Full text of educator Juliana Mosley’s talk titled “Cultural Humility” at TEDxWestChester conference.
Listen to the MP3 Audio here:
Juliana Mosley – Chief Diversity Officer at Chestnut Hill College
Namaste. Perhaps, you’re wondering why I’ve just greeted you with a bow, a curtsy and a Namaste welcome.
As many are aware, in other countries, cultures and social engagements, these gestures would be accepted and even expected when meeting someone or ending an encounter. The bow, used in East Asian countries such as China, Japan and Thailand is often commonly used at the beginning and ending of a martial arts competition.
The curtsy would be the appropriate gesture if a lady had the opportunity to meet the Queen of England, and also for dancers to say thank you to an audience at the end of their performance.
The Namaste welcome is used in the Hindu culture and religion and also at the end of a common yoga class, and it literally translates to the divine in me bows to the divine in you.
These gestures highlight the concept of humility, literally being able to bow to the culture, persona and the position of someone else. Yet for many of us, Americans that is, we would struggle with the concept of humbling ourselves. We would not go as far as to say ‘I’m superior’ but we definitely don’t believe that we’re less than.
So, it begs the question that if I humble myself, am I by default saying that I’m less than or giving power to someone else? Allow me to offer you a counter perspective this evening.
Let’s think about the physical posture of being able to bow and curtsey. It actually takes physical strength in one’s back and knees to be able to do such. Even for me, I would have to have a good weather day, not including today, where the twins; good old Arthur and Rydus, don’t bother me to be able to do a proper curtsy.
Thus, to yield to the concept of cultural humility means that you are so self-aware that it’s okay to have the introduction of another culture, someone else’s viewpoint because you’re going to be grounded in who you are.
In retrospect, I find that I had one of my greatest humility experiences during my senior year of high school, the spring of 1992. I know I don’t look that old. Anyway, so I was attending at the The Indiana Academy for Science, Mathematics and Humanities. This is a special boarding school for academically gifted juniors and seniors. And due to our advanced curriculum and our college prep focus, we were offered foreign language courses, not typical to high schools at that time, such as Russian, German, Japanese and Chinese.
Me being who I am, I figured if a quarter of the world will speak in Chinese, I needed to be in the majority. So, after nearly two years and learning almost 300 plus characters, our teacher decided that we needed to have a true cultural immersion experience. And, by the way, that’s enough characters to actually be conversational.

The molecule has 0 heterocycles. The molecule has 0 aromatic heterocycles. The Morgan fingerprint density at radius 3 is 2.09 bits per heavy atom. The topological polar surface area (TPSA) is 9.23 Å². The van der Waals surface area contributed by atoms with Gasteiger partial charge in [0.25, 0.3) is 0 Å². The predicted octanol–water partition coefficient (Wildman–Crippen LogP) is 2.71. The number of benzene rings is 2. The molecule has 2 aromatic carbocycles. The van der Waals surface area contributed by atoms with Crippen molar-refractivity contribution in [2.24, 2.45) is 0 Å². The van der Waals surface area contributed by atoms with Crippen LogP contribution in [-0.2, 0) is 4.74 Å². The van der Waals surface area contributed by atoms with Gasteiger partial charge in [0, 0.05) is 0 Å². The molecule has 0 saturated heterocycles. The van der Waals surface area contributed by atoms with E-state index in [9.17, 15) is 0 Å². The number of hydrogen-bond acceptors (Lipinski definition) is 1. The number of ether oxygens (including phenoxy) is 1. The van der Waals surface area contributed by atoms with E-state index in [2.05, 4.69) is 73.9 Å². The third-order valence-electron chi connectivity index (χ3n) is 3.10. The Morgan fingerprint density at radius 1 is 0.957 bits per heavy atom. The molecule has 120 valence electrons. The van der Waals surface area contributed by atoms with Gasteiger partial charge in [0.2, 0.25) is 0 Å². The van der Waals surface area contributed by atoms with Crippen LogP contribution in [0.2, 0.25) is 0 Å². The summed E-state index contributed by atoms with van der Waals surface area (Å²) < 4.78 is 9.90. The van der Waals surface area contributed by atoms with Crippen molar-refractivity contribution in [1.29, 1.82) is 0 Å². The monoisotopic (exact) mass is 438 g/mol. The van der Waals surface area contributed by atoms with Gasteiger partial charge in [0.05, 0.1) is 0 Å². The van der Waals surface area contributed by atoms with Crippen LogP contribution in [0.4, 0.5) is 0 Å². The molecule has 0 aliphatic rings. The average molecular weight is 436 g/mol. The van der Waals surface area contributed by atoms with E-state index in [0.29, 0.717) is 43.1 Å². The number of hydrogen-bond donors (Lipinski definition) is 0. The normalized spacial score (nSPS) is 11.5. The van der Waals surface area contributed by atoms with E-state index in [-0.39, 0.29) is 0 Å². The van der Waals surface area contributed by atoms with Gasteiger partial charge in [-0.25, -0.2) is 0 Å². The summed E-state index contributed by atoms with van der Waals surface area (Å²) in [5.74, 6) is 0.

So, I know what you’re thinking, we went to China. No, school didn’t have that kind of money, but she gave us the next best opportunity to our rural Indiana location: Chinatown in Chicago. There you go.
My classmates and I were extremely excited. The opportunity to use Mandarin for the first time with native speakers. So, we spent most of the day walking around town, buying souvenirs of course and taking in the sights. Finally, we decided to have a little lunch and eat. What we thought was pretty authentic China’s food.
We sit down at the restaurant, we opened the menu and we’re excited, we can actually read most of the characters. One by one, my classmates start to order their meals. And the waitress, you can tell that she was impressed through her smile and even a slight bow.
I was the last one to place my order, trying to give myself more time to get my words together but I got a very different response. After only three or four words, the waitress literally takes off running to the back of the restaurant. I look at my teacher and I ask her ‘did I say something wrong?’
For those who don’t know, Chinese is a tonal language, therefore the meaning of a word changes based on one of the four tones. She assured me that my Chinese was fine, had no idea why the woman ran off.
Just as we were finishing our conversation, the waitress comes back with what appears to be the entire kitchen staff and she says to me in Mandarin to speak again. And so, I finished placing my order. I can tell by the huge smiles and even the head nods that that great mystery had been revealed. Perhaps they were used to white Americans speaking their language but I think I may have been the first black person they ever saw speak Chinese.
As a cultural diversity trainer, I have learned that this was truly one of my greatest cultural humility experiences. I didn’t know then what I know now but I have been spending about two years yielding who I was as a black person, American and native English speaker to learn and appreciate the culture, history and language of China.
I wanted so desperately to be a part and to be immersed in this wonderful culture. And so we have this concept that I realized that was really the pinnacle moment for me. The kitchen staff or the restaurant staff was impressed, perhaps even honored that we as outsiders had learned their language. And I was trying so desperately to give it right.
I wanted to pay honor to the country and the culture and the language that I had become so fond of. And so this type of cultural surrender and the increasing multicultural diversity in our society, I believe, is the foundation that led Doctors Melanie Tervalon and Jann Murray Garcia to develop the concept of cultural humility in 1998. These physicians were looking to develop a concept and a model that would be an extension or go beyond the limitations of cultural competency but yet create a cultural framework that would help them to better serve their patients.
Essentially, they realized they’re the experts in medicine but not the experts in culture of their patients, yet they understood fundamentally that culture weighs heavily in someone’s thoughts, their beliefs, their habits and the choices that they will make for their life.
You see, cultural competency is learned knowledge and also skillset that you need to manage cross-cultural relationships. But it actually can have some shortcomings and cause prejudice because the focus is heavily on what you learn and not necessarily looking at and evaluating your own personal experiences.